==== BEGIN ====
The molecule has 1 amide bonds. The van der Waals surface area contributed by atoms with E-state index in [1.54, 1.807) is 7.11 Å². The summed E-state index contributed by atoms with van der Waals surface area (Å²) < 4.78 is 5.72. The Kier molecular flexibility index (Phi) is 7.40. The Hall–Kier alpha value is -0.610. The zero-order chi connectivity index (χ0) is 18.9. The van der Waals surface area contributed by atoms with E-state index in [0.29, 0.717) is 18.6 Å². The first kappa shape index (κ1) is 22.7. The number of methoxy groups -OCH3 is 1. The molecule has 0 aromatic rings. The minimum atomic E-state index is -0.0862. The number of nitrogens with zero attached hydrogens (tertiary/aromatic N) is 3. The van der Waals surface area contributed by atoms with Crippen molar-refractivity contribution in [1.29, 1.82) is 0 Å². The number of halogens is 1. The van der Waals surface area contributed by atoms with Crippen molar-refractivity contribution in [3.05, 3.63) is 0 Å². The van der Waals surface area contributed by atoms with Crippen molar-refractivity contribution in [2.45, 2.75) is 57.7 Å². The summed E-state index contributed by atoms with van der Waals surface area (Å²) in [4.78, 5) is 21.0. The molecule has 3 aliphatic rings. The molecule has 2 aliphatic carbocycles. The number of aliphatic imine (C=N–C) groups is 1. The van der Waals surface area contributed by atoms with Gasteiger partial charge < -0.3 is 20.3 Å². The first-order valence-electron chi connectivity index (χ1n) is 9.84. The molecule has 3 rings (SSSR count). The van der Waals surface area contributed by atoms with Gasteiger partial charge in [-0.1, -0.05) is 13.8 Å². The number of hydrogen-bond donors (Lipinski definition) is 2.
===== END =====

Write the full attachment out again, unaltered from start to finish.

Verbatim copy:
The molecule has 1 amide bonds. The van der Waals surface area contributed by atoms with E-state index in [1.54, 1.807) is 7.11 Å². The summed E-state index contributed by atoms with van der Waals surface area (Å²) < 4.78 is 5.72. The Kier molecular flexibility index (Phi) is 7.40. The Hall–Kier alpha value is -0.610. The zero-order chi connectivity index (χ0) is 18.9. The van der Waals surface area contributed by atoms with E-state index in [0.29, 0.717) is 18.6 Å². The first kappa shape index (κ1) is 22.7. The number of methoxy groups -OCH3 is 1. The molecule has 0 aromatic rings. The minimum atomic E-state index is -0.0862. The number of nitrogens with zero attached hydrogens (tertiary/aromatic N) is 3. The van der Waals surface area contributed by atoms with Crippen molar-refractivity contribution in [1.29, 1.82) is 0 Å². The number of halogens is 1. The van der Waals surface area contributed by atoms with Crippen molar-refractivity contribution in [3.05, 3.63) is 0 Å². The van der Waals surface area contributed by atoms with Crippen molar-refractivity contribution in [2.45, 2.75) is 57.7 Å². The summed E-state index contributed by atoms with van der Waals surface area (Å²) in [4.78, 5) is 21.0. The molecule has 3 aliphatic rings. The molecule has 2 aliphatic carbocycles. The number of aliphatic imine (C=N–C) groups is 1. The van der Waals surface area contributed by atoms with Gasteiger partial charge < -0.3 is 20.3 Å². The first-order valence-electron chi connectivity index (χ1n) is 9.84. The molecule has 3 rings (SSSR count). The van der Waals surface area contributed by atoms with Gasteiger partial charge in [-0.1, -0.05) is 13.8 Å². The number of hydrogen-bond donors (Lipinski definition) is 2.